Expat pension payments after Brexit Day may stop abruptly if Britain and the EU fail to agree a mutual deal, says Chancellor Phillip Hammond.
Speaking to MPS at a Treasury Select Committee grilling in Westminster, Hammond said that expats should not worry about their pensions if Britain and the EU agree a deal along the lines of Prime Minister Theresa May’s recent Florence speech.
In that speech, she asked the EU for a two-year transition after the March 19, 2019 Brexit Day to allow for a smooth changeover of financial and legal responsibilities between the UK and Europe.
She also agreed to carry on paying towards the EU budget so the UK could stay in the single market.
“There was a shared interest for both the UK and EU that they avoid outcomes that impose unnecessary costs and disruption on individuals and businesses as the UK leaves the EU,” he said.
Brexit no deal risks
His comments followed an open letter from the committee chair Nicky Morgan last week asking him to clear up how pensions would be paid from the UK to EU after Brexit.
She was concerned that Britain would be outside the EU, where laws would not allow non-EU financial providers to pay expat pensioners in Europe.
Hammond told the committee that he was aware of the danger and the financial problems Brexit could pose to expat pensioners.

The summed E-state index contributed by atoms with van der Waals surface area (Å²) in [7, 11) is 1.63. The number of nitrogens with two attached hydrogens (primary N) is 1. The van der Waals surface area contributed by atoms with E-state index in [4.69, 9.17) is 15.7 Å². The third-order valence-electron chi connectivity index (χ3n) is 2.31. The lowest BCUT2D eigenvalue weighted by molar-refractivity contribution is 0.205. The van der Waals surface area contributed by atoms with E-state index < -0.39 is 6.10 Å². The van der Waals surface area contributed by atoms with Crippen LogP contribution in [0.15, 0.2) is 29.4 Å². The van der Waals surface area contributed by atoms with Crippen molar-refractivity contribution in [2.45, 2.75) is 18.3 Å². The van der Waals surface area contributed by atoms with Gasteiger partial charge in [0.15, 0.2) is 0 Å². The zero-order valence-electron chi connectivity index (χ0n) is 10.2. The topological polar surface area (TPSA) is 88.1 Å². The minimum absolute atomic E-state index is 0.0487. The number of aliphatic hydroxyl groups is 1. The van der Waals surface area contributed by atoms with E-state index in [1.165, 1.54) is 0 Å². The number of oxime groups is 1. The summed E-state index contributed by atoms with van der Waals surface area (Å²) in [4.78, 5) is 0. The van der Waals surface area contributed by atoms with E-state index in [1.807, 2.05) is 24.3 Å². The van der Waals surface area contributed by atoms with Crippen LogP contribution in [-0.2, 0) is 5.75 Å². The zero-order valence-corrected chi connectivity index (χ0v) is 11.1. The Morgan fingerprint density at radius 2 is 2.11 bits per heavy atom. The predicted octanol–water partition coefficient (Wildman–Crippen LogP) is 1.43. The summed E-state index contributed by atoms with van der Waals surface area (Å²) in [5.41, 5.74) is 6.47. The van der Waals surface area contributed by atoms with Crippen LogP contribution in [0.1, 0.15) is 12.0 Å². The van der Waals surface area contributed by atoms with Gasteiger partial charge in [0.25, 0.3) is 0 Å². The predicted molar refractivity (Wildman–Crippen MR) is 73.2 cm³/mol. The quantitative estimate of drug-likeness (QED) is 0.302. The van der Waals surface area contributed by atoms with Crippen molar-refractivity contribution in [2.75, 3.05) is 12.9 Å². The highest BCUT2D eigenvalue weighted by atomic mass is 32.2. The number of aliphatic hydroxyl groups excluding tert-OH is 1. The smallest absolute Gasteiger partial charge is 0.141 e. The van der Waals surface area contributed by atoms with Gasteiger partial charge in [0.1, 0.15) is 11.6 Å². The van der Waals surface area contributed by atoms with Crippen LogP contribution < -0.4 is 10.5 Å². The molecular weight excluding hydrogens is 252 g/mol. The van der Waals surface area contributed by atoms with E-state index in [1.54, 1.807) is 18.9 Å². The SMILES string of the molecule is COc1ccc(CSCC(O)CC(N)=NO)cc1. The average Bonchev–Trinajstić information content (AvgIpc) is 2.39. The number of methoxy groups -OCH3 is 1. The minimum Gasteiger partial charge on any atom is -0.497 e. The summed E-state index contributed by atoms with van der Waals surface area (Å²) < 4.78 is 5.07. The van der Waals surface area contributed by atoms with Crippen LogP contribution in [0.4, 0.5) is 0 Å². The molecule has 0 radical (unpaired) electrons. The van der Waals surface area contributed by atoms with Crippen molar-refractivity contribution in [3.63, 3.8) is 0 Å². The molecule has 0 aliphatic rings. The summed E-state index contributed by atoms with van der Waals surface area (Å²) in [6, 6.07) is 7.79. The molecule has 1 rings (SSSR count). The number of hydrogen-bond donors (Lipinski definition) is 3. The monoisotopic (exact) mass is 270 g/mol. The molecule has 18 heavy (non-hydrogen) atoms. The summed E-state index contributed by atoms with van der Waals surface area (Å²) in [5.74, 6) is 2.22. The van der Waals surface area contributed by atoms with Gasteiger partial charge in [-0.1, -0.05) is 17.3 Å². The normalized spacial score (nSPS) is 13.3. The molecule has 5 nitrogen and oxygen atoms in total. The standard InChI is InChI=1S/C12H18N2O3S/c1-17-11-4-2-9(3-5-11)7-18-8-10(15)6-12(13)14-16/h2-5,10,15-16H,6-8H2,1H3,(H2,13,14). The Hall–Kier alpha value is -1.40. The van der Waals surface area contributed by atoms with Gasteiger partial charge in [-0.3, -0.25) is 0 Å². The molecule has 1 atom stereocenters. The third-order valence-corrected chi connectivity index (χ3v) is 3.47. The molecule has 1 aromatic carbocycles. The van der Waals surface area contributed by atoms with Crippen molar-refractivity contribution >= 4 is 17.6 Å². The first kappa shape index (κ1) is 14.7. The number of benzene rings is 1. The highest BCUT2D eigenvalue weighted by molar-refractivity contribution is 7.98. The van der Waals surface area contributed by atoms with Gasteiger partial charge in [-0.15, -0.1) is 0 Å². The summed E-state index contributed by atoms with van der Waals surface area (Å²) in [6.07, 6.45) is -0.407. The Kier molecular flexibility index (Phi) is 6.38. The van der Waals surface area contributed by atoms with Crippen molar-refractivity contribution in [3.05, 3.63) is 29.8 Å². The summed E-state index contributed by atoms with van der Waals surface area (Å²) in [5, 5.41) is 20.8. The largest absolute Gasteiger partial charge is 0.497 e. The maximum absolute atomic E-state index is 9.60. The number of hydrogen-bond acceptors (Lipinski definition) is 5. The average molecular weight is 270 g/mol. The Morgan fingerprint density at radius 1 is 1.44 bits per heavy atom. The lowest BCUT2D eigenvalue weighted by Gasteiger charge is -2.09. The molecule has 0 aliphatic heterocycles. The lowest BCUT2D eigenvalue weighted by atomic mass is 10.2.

“The government is alive to the risk that the UK’s withdrawal could in some cases create legal uncertainties as to the status of existing cross-border insurance, pension and other financial services contracts sold under passporting arrangements,” he told the committee.
Transition will aid expats
“The government has been actively engaging with the financial services sector – including the insurance and pensions industry – to understand how the UK’s exit from the EU could impact financial services firms and their customers, including through the effect of withdrawal on existing contractual relationships.”
He went onto explain that the proposed transition would help expats.
“The government will negotiate a time-limited interim period, to provide certainty and avoid a cliff-edge for business and individuals during the transition from the current structures of membership to the new relationship,” he said.
“These arrangements should be designed to ensure that businesses do not face two sets of changes as we adjust from our current relationship with the EU to the deep and special partnership that we are seeking to secure.”